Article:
In other words, Russia has nothing to do with this. The supposed spies, apparently, are an American domestic matter.
“The White House has lost control,” military analyst Evgeny Khrushchev told Russia Today, the Kremlin-backed news channel. “Beltway bandits have regained the initiative. Conservatives are hijacking the agenda. They are actively against resetting relations with Russia.”
Another theory is that this is an American military insurrection. “This is a protest of sorts,” Markov theorized. “It’s the military establishment’s démarche against Obama. If McChrystal, who is a serious general, accused him of unprofessionalism, it’s probably not only McChrystal who thinks this—that he is unprofessional and a pacifist.”
Or, some speculate, the unlikely tale is a product of overzealous U.S. intelligence. “Our intelligence services love distractions, your intelligence services love distractions,” Reznik told me, preferring, like many Russians, to see America as similar to Russia only with a better haircut. “If they don’t have work, they make work.” (Given the timeline of the FBI surveillance of The Illegals, this could be a byproduct of the snooping boom brought about by the War on Terror.)
Of course, no one is denying that there are Russian spies operating in America. “How do you not spy on Bush if he’s the most powerful man on the planet, and he periodically consults with God?” scoffed Markov, the Duma deputy.
So if spies in America and spies in Russia are a given, say the Russians, this whole mess is not about Russia in the slightest.
The utterly bizarre complaint filed in a Manhattan federal court doesn’t dispel that notion, and might offer hints why Russians wouldn’t rush to claim these particular spies.
First of all, there is a spy ring that is tasked with gleaning “ information on the U.S. position with respect to a new Strategic Arms Limitation Treaty”… from New Jersey. Federal agents describe two operatives who can barely use their computers, and talk with awe of a super high-tech, state-of-the-art communication device known as the WiFi. Invisible ink makes an appearance in the complaint as does Morse Code, which, of course, is pretty uncrackable. And then there are the spies who bury cash in an open field and pass sensitive (think tank?) data to each other publicly… in bright orange bags. Not to mention the awkward Mata Hari, Anna Chapman, who buys a temporary Verizon phone using a fake name and the fake address at “99 Fake Street.”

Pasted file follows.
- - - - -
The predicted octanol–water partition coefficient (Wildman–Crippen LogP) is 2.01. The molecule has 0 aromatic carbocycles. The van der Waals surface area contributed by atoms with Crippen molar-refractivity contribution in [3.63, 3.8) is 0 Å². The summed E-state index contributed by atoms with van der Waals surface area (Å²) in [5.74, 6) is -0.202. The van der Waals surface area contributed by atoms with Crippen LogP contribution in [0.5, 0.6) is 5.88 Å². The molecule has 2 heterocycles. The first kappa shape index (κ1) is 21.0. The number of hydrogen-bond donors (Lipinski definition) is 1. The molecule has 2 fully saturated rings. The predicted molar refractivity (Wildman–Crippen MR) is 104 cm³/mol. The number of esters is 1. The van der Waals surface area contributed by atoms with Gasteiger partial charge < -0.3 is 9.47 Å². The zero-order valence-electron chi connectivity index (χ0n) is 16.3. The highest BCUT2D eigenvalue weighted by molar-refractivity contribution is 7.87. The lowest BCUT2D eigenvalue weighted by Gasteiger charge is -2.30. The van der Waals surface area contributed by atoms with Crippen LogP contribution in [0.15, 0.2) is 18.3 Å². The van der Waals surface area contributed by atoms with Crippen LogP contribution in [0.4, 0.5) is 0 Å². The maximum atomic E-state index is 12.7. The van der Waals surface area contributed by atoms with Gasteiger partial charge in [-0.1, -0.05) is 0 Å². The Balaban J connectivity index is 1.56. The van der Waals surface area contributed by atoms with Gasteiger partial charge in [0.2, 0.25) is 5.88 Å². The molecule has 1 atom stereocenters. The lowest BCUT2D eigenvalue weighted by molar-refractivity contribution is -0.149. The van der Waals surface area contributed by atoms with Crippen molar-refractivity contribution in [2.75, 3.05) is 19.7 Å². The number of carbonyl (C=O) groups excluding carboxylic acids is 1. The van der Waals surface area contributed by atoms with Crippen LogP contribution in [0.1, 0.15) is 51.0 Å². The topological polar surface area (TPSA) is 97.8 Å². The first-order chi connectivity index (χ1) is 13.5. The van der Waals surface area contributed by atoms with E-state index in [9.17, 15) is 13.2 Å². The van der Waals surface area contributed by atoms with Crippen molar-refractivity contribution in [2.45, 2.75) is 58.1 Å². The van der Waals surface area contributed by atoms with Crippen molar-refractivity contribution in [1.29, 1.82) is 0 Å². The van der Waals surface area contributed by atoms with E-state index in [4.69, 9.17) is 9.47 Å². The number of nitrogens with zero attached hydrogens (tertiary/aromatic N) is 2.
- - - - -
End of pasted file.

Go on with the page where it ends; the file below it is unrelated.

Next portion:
Russians note that this motley crew hasn’t even been charged with spying. Instead, they stand accused of failing to register as foreign agents (maximum sentence five years) and money laundering (which could carry 20). And reading this complaint, it seems much more likely that a rogue element in the Russian secret service needed to launder some stolen cash and stumbled on some starry-eyed American suburban yokels and asked: “Hey, wanna be a spy?”
The American press is loudly invoking the late Le Carré. But to the Russians, it feels a lot more like Pink Panther. “I wouldn’t be surprised if it turns out that these spies are as real as Saddam’s atomic bomb,” Markov says, once again laughing.
Julia Ioffe is a journalist living in Moscow. She has written for Foreign Policy, The New Yorker, The New Republic, and Bloomberg BusinessWeek. Read her blog, The Moscow Diaries, at True/Slant.